Big Finish's Companion Chronicles range are different from the full-cast audio dramas that they produce in the Doctor Who line as they focus primarily on the First, Second and Third Doctors era, using their companions to retell a 'lost story' in a monologue form. Since the companions were a lot younger than those original Doctors, many of them have outlived their Doctor and are available to tell these lost stories, often framed as the Companion (now in old age, to explain the difference in voice) tells a tale to the audience or a secondary character.
This particular release focuses on Ian Chesterton (William Russell) who along with Barbara Wright, was one of the first human companions to accompany the First Doctor and his grand-daughter, Susan, on their adventures in time and space. I had watched the First Doctor's adventures recently on DVD and was particularly fond of Ian and Barbara's tenure on the show. This story takes place firmly between two of the televised adventures, 'The Sensorites' and 'The Reign of Terror' and makes frequent reference to the events of the former adventure, so it is recommended that you view that serial before listening to this audiobook. Luckily, it has been recently released on DVD as Doctor Who - The Sensorites [DVD
], so it should be easier to source than before when your only option was VHS or dodgy youtube links.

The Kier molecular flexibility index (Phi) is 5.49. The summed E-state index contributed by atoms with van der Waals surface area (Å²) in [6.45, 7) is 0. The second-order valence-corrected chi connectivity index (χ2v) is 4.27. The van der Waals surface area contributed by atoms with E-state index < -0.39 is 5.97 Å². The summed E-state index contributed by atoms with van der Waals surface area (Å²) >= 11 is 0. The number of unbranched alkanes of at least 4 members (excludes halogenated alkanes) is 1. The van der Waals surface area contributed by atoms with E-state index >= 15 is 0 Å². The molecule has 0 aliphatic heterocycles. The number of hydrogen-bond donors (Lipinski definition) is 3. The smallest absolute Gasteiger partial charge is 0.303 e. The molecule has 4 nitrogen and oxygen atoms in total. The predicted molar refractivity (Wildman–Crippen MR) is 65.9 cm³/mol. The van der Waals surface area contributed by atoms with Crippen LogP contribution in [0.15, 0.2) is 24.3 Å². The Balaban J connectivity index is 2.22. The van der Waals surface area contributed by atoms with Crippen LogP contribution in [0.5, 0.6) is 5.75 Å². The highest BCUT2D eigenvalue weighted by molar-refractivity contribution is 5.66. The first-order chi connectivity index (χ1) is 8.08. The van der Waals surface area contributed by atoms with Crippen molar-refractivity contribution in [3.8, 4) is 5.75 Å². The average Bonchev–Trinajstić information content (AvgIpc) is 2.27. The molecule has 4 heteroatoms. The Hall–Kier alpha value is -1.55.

William Russell manages to keep the story interesting and it does feel as if it would slot into the First Doctor's era, since there is a very historical & educational tone to the story, which was one of the key components to the early black and white serials. Russell slips effortlessly back into his role as Ian Chesterton and manages to convincingly convey the voices of his absent cast members, especially his interpretation of William Hartnell's Doctor. The 70 minute story is broken up into two distinct parts, including the classic Doctor Who theme music separating them and a trademark cliffhanger!
I would recommend this to fans of Doctor Who, particularly the Classic black & white stories, who haven't experienced the Big Finish Range of Audio adventures. It manages to be quite stand-alone without much continuity, apart from watching the serial 'The Sensorites'. Sometimes the main range of Big Finish audios are quite self-referential and require listening to prior audio stories, even from completely different Doctors, in order to pick up the plot or characters. As I said, that isn't the case with this story which supplements the TV adventures really well. I would quite enjoy listening to further lost stories from Ian Chesterton and the rest of the classic companions!